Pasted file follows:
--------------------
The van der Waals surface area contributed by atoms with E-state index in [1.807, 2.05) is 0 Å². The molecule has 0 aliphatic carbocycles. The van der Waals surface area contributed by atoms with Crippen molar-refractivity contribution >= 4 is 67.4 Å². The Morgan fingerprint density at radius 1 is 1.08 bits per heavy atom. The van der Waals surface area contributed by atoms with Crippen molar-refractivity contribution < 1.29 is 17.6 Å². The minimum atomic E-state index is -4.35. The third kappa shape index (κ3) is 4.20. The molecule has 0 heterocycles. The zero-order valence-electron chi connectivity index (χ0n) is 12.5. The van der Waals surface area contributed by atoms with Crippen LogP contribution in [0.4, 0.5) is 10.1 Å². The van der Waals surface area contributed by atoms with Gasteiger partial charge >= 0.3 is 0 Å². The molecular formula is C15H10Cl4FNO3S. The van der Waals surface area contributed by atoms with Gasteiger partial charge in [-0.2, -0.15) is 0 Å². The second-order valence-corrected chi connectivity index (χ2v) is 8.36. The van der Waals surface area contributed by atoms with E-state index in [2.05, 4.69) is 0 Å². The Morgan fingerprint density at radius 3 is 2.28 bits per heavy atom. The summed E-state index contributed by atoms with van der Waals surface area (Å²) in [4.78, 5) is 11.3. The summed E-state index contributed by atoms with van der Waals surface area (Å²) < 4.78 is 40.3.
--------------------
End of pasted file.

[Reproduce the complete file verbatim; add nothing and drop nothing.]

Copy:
The van der Waals surface area contributed by atoms with E-state index in [1.807, 2.05) is 0 Å². The molecule has 0 aliphatic carbocycles. The van der Waals surface area contributed by atoms with Crippen molar-refractivity contribution >= 4 is 67.4 Å². The Morgan fingerprint density at radius 1 is 1.08 bits per heavy atom. The van der Waals surface area contributed by atoms with Crippen molar-refractivity contribution < 1.29 is 17.6 Å². The minimum atomic E-state index is -4.35. The third kappa shape index (κ3) is 4.20. The molecule has 0 heterocycles. The zero-order valence-electron chi connectivity index (χ0n) is 12.5. The van der Waals surface area contributed by atoms with Crippen LogP contribution in [0.4, 0.5) is 10.1 Å². The van der Waals surface area contributed by atoms with Gasteiger partial charge >= 0.3 is 0 Å². The molecular formula is C15H10Cl4FNO3S. The van der Waals surface area contributed by atoms with Gasteiger partial charge in [-0.2, -0.15) is 0 Å². The second-order valence-corrected chi connectivity index (χ2v) is 8.36. The van der Waals surface area contributed by atoms with E-state index in [2.05, 4.69) is 0 Å². The Morgan fingerprint density at radius 3 is 2.28 bits per heavy atom. The summed E-state index contributed by atoms with van der Waals surface area (Å²) in [4.78, 5) is 11.3. The summed E-state index contributed by atoms with van der Waals surface area (Å²) < 4.78 is 40.3.